In a new futuristic Klein initiative, school happens via playlist
Ohanian Comment: You may recall some years ago I posted information on the Texas medical algorithm project, which offered scripts telling doctors what to do. If A exists, give pill B.
I recently visited a so-called alternative school where kids' academic needs were "diagnosed" by computers and then they sat in front of computers for their total curriculum delivery. It was a sterile, grim place, and I don't doubt that it is as these New York Standardistos claim "a glimpse into the future."
I hung around for half an hour or so--and didn't see any student interact with human--not a teacher, not another student.
Oh yes, every student's individual strengths and weaknesses can be calculated--if you define strength and weakness "skills" as items that are testable and scorable by a computer.
Joel Rose, called the "mastermind" of this scheme, was a Teach For America corps member in Houston, then an executive at Edison. A graduate of the Broad Superintendents Academy Class of 2006, he's now Chief Executive for Human Capital, New York City Department of Education.
The perfect resume for the perfect job title.
Human Capital: A measure of the economic value of an employee's skill set.
Who makes up these job titles?
Wouldn't you like to put the actual skill sets of some of these Standardistas out there for public scrutiny?
by Philissa Cramer
In one city classroom this summer, a computer algorithm is telling students what to do.
The classroom is actually a library at a Chinatown middle school with just 80 students, but school officials are hoping that it offers a glimpse into the future of the school system, one in which every studentĂ˘€™s individual strengths and weaknesses are calculated before each day is planned.
Students in the new pilot program, a $1 million effort that officials are calling the School of One, take a quiz every morning, and then receive a computer-generated schedule each morning, called a "playlist." A studentĂ˘€™s playlist might tell him to begin the day by meeting with a tutor, then to complete a set of online tasks, and then to work on a project with his classmates. The program, which focuses only on math instruction, will expand to three sites in January.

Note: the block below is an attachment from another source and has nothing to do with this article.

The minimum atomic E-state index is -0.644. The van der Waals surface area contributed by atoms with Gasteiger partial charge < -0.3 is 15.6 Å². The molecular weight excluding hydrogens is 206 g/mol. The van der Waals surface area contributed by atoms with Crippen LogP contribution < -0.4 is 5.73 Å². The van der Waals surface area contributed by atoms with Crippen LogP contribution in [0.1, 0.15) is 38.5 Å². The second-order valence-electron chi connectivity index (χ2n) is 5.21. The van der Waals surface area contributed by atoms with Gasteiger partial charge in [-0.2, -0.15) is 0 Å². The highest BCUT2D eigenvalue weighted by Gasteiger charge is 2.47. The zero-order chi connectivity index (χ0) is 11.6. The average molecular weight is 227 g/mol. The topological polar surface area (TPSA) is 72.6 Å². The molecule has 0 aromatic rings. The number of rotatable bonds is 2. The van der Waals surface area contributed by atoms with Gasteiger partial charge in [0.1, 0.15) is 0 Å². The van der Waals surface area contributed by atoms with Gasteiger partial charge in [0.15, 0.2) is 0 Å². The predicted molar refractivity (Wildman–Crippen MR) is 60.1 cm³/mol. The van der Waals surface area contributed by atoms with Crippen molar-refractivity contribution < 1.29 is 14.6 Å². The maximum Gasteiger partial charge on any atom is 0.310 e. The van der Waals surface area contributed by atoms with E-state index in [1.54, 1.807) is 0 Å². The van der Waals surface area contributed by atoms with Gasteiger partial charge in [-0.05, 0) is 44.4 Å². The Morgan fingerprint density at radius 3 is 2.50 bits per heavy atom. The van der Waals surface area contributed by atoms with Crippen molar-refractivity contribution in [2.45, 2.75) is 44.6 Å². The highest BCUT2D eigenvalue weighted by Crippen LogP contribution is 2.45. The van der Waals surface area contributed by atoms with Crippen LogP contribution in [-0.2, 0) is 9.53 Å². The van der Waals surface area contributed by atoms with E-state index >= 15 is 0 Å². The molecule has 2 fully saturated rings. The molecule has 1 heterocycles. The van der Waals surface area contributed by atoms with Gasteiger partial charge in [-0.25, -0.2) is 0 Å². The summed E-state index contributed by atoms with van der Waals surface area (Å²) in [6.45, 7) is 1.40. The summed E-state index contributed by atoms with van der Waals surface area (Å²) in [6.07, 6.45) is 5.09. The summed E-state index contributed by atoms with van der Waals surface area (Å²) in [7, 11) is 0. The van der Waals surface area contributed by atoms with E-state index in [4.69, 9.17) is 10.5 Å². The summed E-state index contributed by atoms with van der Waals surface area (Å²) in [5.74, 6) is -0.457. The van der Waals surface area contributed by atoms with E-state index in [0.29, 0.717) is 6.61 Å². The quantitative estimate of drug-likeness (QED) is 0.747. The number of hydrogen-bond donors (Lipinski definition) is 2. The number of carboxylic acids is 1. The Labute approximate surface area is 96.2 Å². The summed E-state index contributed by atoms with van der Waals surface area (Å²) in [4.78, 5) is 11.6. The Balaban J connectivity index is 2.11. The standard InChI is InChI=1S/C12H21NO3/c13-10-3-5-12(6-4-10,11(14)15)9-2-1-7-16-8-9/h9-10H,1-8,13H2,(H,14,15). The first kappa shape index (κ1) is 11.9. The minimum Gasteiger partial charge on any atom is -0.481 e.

Schools Chancellor Joel Klein will roll out the program today, along with its mastermind, Joel Rose, who previously headed Edison Schools, the for-profit education management company now known as EdisonLearning. The announcement will mark one of the first initiatives of KleinĂ˘€™s administration that focuses on what happens inside classrooms since he unveiled citywide math and reading programs six years ago. That effort scripted moves down to how teachers should arrange their classrooms and the size of rugs.
The School of One project is based on the much different view that every student in the city should be taught a curriculum designed specifically for him or her, with technological innovations leading a transformation of the way teachers and students interact. Earlier this year, Klein told a New York Times columnist that he envisioned a school system where instruction was individualized by cutting down on the number of teachers and relying more on technology.
The School of One actually has a lower student-teacher ratio than typical middle school classrooms, with 10 students to every one adult. The summer pilot includes 80 rising seventh-graders from ManhattanĂ˘€™s MS 131 and, on the supervisory side, four teachers, four assistant teachers, and two high school interns, according to Will Havemann, a schools spokesman.
At the end of the summer, the department will test the students on 80 discrete math skills, and an independent group will assess the programĂ˘€™s effectiveness.
The department plans to open three School of One math programs in January, Havemann said. Expansion beyond that and into other subjects is dependent on the pilotĂ˘€™s success, he said. But he noted that most schools would not need any major structural changes before they could run a School of One program.
John Chubb, a fellow at the Hoover Institution and an executive at EdisonLearning whose new book Ă˘€śLiberating EducationĂ˘€ť lays out the vision for using technology to individualize instruction and lower the number of teachers, praised the School of One in an interview yesterday. But Chubb, who co-authored the book with Stanford professor Terry Moe, cautioned that itĂ˘€™s too early to decide whether the program is working.
Ă˘€śThere are lots and lots of people who are trying to figure out how to use technology to figure out its promise, which is to be able to meet the needs of students at their own pace,Ă˘€ť Chubb said. Ă˘€śThis is a very promising effort to try to do just that. How well it works out Ă˘€” who knows.Ă˘€ť